Leona Maguire hopes she can carry her superb Solheim Cup form into what will be a hectic LPGA season as she chases major championship glory and Olympic gold.
Maguire quipped that translating her Solheim Cup heroics to the big individual tournaments this year is “the million dollar question” and there is no better place to start her quest for a third LPGA triumph than at this week’s Drive On Championship – the title she won for her first tour win.
“Yeah, that’s the million dollar, isn’t it?” Maguire joked. “I get asked this a lot. If I had the answer I would do it every week. Solheim is just a special week. I love match play, team golf. There is something about the Solheim Cup that brings something out in everybody.
“But I think you’re a little bit more aggressive maybe in the Solheim. I mean, match play you can kind of go for things. Doesn’t really matter if you miss that putt or one hole is one hole.
“It’s a little bit of a different mentality, but, yeah, if I can tap into that a little bit more this year, yeah, be pretty nice,” added Maguire who will be joined by Stephanie Meadow in the first regular field this season.
The Cavan star was the difference once again as she helped Europe to a historic three-in-a-row triumph over the USA in Finca Cortesin last September, the highlight being her sensational chip in at the last to beat Lexi Thompson and Lilia Vu in the Friday fourballs.
It was more confirmation that she belongs on the big stage after a summer that saw her hold a 54-hole lead at the KPMG Women’s PGA Championship, the week after winning her second LPGA title. Fatigue got the better of her in the final round as she settled for 11th place.
For Maguire this term, it’s about channeling that adrenaline from team golf into individual championships.
“I think there is an incredible amount of adrenaline after Solheim. It’s such a high. It’s funny, in the couple of days, the week of I never felt tired. Felt like I could have played five more rounds. You’re just so excited to be there. You’re feeding off the energy of the crowd with your teammates. It’s such a fun week, and the celebrations after.
“I think that’s one of those things in sport. I suppose you spend so long chasing wins and chasing all this you don’t actually sometimes get to enjoy it as much as it’s always onto the next, onto the next.
“So I think the nice thing I found with Solheim is you actually take a little bit more time to enjoy it. I remember going back to Arkansas the next week. You hit a shot and you’re waiting for the crowd to cheer and roar and it just doesn’t happen. There is only a few people behind the greens.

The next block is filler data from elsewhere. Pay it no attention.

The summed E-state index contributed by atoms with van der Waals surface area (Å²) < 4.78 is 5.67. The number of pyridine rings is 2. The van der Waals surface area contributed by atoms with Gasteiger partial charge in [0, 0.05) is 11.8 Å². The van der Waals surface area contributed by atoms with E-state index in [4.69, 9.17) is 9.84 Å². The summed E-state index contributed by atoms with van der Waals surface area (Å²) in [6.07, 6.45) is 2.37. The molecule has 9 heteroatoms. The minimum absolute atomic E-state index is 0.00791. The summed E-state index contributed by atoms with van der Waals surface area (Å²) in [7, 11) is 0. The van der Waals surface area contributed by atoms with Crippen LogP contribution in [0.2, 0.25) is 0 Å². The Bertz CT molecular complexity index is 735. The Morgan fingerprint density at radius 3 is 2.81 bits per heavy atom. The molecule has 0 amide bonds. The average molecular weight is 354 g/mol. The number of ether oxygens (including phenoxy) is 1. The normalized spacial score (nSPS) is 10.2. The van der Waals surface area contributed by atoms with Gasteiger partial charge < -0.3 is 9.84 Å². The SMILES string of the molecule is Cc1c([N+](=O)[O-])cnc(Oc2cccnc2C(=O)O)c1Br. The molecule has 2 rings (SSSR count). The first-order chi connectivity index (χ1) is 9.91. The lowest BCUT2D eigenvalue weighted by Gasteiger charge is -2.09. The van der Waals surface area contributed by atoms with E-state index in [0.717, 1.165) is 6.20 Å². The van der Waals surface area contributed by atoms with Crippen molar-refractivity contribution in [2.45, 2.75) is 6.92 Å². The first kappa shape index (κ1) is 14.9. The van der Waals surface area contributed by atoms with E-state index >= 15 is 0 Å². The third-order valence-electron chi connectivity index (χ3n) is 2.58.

“So it’s definitely a little bit of a comedown, a little bit flat the weeks after, and you’re trying to get yourself going again. Yeah, it’s a lot of fun to be a part of.”
Maguire will get the chance to experience that Solheim Cup feeling in Gainesville this September and while she will be looking for her third straight continental success, it’s international glory she seeks this summer in the Olympics where she can channel that Solheim Cup spirit.
“I think it’s been fantastic for golf to be a part of it. I think a lot of people tune into golf in the Olympics that wouldn’t normally watch golf.
“I mean, it’s the biggest sporting event in the world. I know different people debate whether it should be pro or amateur or things like that, but, I mean, it’s a huge honor to represent your country and there is no bigger stage than the Olympic Games.
“Myself and Stephanie Meadow represented Ireland the past few times. We been chatting about it. Rio was a little bit not quite a full experience of the Games with everything that was going on. Tokyo was obviously very different Games.
“So feels like Paris will almost be our full experience of an Olympic Games. It’s obviously in Europe this year, so hopefully a few more friends and family can go. Golf national a obviously an iconic venue from the Ryder Cup and all that.
“It’s definitely circled on the calendar and really looking forward to it. I just love the camaraderie with the other athletes as well. Being from Ireland it’s one of those smaller teams. Everybody knows each other. You’re cheering for everybody. We typically don’t win very many medals, so when someone does win a medal there is a lot of excitement. Everybody comes back and you celebrate with everybody.
“There is a nice sense of team spirit that week that you don’t normally get. It’s a fun week.”
The 29-year-old has been steadily improving each year on the LPGA Tour, increasing her length off the tee, becoming an accurate iron player and a deadly putter when she gets in contention. Breaking into the top-10 in the world for the first time last year was a nod to her consistency and she plans to peak for the hectic summer season with a particular emphasis on the majors.